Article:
In a recent event co-sponsored by Christian’s Library Press, professor Oliver O’Donovan engaged in a robust conversation with Matthew Lee Anderson and Ken Myers on the topic of the Gospel and public engagement. The audio is now available via Mars Hill Audio. Sign-up is required, but is both simple and free.
Anyone who has read O’Donovan is familiar with the weight and depth he brings to such matters. As was to be expected, this is a conversation filled with richness, nuance, and the types of rabbit trails that, to one’s great delight, end up not being rabbit trails after all.
The discussion is worth listening to in full, but O’Donovan’s kick-off discussion of “the secular” is of particular relevance to our discussions about economic, cultural, and political transformation. For O’Donovan, modernity has wielded a peculiar influence on the way Christians view “common life” in the “common world” — one that has led to a problematic approach to what we now think of as “the secular.”
It used to mean something quite different:
Historically, the word secular meant to do with the affairs of this world – i.e., it was the life of creation extended into history as distinct from the intervention into this world and the work in this world of redeeming it and saving it. So every Christian lived a secular life and a spiritual life, in that a Christian is engaged, has tasks, has a life to live within the common terms of a common world, and at the same time an awareness and response to the work of God in saving it.
Myers follows up by pointing to O’Donovan’s book, Resurrection and Moral Order, which speaks of this recent development as having something to do with an “improper divorce of sanctification from justification.” How much of our distorting of “the secular,” Myers asks, is tied to a Protestant divide between justification and the ways it plays out in the world around us?
…In grasping what God has done in raising human nature from the death of sin, one has to grasp the restoration of human agency, the making of it vital again. It is passing from death to life in the power of the Holy Spirit. And this division, between, as it were, the retrospective (justification, forgiveness, wiping out) and the prospect, is a division of aspects which cannot be a division in substance or reality. The work of God is a transforming work, as it is a forgiving work, and a forgiving work, as it is a transforming work.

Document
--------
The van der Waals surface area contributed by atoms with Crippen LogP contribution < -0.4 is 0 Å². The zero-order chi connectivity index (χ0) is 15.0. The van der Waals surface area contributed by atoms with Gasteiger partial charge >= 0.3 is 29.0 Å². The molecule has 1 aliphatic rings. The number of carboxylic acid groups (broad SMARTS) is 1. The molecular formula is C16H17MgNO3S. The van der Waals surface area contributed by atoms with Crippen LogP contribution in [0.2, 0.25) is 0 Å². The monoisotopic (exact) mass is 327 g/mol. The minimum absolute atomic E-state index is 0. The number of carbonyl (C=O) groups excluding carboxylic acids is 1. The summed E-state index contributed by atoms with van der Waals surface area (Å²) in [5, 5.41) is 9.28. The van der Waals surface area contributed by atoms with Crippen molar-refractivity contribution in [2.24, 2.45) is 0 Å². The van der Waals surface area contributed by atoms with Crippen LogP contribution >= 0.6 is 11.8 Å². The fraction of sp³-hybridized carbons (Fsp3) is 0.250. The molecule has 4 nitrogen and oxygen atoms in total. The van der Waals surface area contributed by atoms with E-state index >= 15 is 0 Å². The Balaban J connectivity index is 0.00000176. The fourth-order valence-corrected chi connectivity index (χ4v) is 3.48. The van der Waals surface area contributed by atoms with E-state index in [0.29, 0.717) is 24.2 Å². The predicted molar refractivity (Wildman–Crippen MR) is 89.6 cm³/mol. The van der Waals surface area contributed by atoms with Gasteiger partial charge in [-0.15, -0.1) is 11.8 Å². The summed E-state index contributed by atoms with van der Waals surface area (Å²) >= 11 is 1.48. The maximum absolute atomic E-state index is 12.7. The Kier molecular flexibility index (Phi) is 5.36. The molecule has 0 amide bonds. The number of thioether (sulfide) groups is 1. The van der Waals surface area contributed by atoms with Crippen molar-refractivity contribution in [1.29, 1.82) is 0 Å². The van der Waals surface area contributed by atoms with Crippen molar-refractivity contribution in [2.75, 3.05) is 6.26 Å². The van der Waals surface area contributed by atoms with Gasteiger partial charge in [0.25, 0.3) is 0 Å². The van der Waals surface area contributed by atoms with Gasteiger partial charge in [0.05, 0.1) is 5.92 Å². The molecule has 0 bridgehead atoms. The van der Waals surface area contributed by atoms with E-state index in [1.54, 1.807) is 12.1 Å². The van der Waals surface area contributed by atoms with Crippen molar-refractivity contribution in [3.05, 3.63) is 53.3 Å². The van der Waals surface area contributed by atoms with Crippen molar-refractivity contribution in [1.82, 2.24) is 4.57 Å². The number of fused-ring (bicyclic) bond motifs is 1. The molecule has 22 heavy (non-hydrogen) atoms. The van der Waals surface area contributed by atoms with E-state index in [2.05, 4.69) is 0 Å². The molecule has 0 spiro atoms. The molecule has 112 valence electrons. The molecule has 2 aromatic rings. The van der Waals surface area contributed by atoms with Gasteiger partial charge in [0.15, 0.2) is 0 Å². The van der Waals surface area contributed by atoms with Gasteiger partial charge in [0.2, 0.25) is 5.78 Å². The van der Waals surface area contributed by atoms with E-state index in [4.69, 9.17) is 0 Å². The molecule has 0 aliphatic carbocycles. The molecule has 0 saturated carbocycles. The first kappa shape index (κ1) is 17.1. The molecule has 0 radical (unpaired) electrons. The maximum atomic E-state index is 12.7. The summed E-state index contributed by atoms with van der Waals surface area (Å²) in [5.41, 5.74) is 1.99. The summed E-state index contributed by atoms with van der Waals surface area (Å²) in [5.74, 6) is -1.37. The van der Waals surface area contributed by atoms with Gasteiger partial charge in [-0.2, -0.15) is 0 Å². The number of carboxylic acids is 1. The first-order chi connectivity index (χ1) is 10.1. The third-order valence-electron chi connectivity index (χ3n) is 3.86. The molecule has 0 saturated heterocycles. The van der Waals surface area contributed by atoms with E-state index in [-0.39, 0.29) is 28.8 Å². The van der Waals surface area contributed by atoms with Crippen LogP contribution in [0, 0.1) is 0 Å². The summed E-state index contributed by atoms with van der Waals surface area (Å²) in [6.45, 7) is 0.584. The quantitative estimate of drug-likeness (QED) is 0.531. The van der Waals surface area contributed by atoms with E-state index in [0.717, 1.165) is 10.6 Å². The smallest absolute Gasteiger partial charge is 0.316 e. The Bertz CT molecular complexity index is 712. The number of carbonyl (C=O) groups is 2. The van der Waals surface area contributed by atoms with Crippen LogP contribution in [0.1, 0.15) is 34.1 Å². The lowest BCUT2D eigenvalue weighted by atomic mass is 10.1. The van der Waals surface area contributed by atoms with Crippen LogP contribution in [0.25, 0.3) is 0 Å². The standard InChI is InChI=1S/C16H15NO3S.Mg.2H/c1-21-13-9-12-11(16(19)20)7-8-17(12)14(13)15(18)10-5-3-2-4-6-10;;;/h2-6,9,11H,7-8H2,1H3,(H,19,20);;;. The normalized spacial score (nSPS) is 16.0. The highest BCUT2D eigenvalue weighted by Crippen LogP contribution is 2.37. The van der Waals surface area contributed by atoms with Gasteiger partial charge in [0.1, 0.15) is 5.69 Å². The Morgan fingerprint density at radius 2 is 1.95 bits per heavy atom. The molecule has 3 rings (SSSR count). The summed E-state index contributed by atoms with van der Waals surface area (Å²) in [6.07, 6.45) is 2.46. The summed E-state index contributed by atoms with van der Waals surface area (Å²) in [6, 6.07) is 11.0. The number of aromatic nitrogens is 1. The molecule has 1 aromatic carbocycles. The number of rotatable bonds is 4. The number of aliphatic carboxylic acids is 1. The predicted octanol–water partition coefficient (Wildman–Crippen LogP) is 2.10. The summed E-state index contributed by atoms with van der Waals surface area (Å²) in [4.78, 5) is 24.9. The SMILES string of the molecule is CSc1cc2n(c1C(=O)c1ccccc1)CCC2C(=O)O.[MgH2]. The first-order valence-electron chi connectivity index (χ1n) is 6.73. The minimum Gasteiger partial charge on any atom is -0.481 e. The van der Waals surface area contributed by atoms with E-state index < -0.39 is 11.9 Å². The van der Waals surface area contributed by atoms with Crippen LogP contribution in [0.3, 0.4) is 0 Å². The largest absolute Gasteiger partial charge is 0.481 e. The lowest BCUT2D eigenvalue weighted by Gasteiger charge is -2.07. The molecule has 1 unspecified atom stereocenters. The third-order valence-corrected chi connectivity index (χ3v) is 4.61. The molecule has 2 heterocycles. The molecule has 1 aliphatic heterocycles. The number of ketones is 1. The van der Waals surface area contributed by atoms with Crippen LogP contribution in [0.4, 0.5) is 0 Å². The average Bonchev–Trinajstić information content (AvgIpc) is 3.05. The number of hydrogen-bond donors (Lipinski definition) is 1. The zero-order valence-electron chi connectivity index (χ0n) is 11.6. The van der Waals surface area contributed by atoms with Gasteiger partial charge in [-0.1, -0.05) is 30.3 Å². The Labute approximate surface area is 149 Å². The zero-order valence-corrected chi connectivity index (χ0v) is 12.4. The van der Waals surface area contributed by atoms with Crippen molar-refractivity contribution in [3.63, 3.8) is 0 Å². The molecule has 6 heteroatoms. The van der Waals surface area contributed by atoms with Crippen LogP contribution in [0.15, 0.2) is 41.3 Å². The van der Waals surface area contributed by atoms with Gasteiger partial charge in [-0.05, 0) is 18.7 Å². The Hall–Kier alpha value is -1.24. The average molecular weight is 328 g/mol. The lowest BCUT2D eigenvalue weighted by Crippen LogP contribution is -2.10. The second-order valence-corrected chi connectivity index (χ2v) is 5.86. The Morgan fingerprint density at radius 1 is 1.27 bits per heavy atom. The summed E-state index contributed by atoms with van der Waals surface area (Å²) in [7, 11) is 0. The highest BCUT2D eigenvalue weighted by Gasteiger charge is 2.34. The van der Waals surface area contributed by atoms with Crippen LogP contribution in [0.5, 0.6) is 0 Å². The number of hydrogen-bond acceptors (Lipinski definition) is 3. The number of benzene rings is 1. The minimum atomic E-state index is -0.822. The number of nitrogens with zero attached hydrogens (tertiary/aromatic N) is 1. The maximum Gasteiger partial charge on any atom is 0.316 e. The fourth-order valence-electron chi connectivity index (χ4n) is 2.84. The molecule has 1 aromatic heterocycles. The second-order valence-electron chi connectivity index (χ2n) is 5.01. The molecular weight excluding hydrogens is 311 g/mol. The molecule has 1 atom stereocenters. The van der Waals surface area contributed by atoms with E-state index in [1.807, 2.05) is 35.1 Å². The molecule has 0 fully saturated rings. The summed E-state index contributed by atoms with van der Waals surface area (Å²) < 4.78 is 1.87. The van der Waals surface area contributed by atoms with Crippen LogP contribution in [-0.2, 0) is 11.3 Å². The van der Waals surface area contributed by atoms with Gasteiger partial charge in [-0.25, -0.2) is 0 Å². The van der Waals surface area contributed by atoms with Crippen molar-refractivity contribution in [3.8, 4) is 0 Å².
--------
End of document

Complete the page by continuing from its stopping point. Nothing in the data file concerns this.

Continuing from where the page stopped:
The tendency, of course…is to always regard these as separate gears. We shift from one to the other. We need justification when we’ve sinned; then we forget about it. Then we need sanctification in order to do something. That’s not how we’re encouraged to think about it. They come together in the Spirit of Christ.
Anderson prods a bit further on this point, noting the context of North American evangelicalism, to which O’Donovan responds with a nice summary of the types of implications such a divide introduces:
Are we afraid to say that living for God involves postures, patterns, initiatives that are not immediately comprehensible to other people? It seems to me that if we talk about being given life from the dead, we talk about being in a strange situation — a situation that is paradoxically related to the world as it goes on its merry way. We’re very much part of that world, always within the terms of that world, and yet all the time questioning its dynamics — opening it up. And the meaning of new life has to be, among other meanings, a disturbing meaning, in which what we can’t do is say, “Well, there’s the world, and that’s alright on its own terms. Let it go in its way, and then we’ll now attend to relating to God quite separately from that.” That’s not the way God related to us, I’m inclined to say. He came to suffer and die under Pontius Pilate. And there is a model for the life we will be called to and given to live.
From here, things only get more interesting, as O’Donovan moves from the “secular” to “the public” and all that it entails.
Stephen Grabill attempts the treacherous task of reintegrating Reformed Protestant theology with natural law by appealing to Reformation-era theologians such as John Calvin, Peter Martyr Vermigli, Johannes Althusius, and Francis Turretin, who carried over and refined the traditional understanding of this key doctrine.